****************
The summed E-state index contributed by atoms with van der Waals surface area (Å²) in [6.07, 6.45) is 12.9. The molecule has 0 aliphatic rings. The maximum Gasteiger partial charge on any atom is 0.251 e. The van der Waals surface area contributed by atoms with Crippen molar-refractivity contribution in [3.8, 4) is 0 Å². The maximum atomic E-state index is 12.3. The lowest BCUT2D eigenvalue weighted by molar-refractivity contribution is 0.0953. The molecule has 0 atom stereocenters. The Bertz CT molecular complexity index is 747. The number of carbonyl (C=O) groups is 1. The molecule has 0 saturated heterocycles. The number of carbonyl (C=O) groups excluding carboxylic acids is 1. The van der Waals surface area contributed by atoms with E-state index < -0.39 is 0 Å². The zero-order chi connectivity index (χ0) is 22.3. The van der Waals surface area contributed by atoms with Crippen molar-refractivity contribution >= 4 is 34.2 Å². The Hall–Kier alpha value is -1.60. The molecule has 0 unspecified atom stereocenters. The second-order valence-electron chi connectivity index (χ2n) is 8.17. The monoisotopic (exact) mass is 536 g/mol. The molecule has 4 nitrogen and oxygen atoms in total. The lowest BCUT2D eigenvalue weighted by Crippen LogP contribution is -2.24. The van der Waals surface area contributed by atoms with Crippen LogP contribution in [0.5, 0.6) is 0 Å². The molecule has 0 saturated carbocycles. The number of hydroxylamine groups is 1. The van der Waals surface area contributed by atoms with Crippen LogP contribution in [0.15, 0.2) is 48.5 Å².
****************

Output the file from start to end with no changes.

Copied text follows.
The summed E-state index contributed by atoms with van der Waals surface area (Å²) in [6.07, 6.45) is 12.9. The molecule has 0 aliphatic rings. The maximum Gasteiger partial charge on any atom is 0.251 e. The van der Waals surface area contributed by atoms with Crippen molar-refractivity contribution in [3.8, 4) is 0 Å². The maximum atomic E-state index is 12.3. The lowest BCUT2D eigenvalue weighted by molar-refractivity contribution is 0.0953. The molecule has 0 atom stereocenters. The Bertz CT molecular complexity index is 747. The number of carbonyl (C=O) groups is 1. The molecule has 0 saturated heterocycles. The number of carbonyl (C=O) groups excluding carboxylic acids is 1. The van der Waals surface area contributed by atoms with E-state index < -0.39 is 0 Å². The zero-order chi connectivity index (χ0) is 22.3. The van der Waals surface area contributed by atoms with Crippen molar-refractivity contribution >= 4 is 34.2 Å². The Hall–Kier alpha value is -1.60. The molecule has 0 unspecified atom stereocenters. The second-order valence-electron chi connectivity index (χ2n) is 8.17. The monoisotopic (exact) mass is 536 g/mol. The molecule has 4 nitrogen and oxygen atoms in total. The lowest BCUT2D eigenvalue weighted by Crippen LogP contribution is -2.24. The van der Waals surface area contributed by atoms with Crippen LogP contribution in [0.5, 0.6) is 0 Å². The molecule has 0 saturated carbocycles. The number of hydroxylamine groups is 1. The van der Waals surface area contributed by atoms with Crippen LogP contribution in [0.15, 0.2) is 48.5 Å².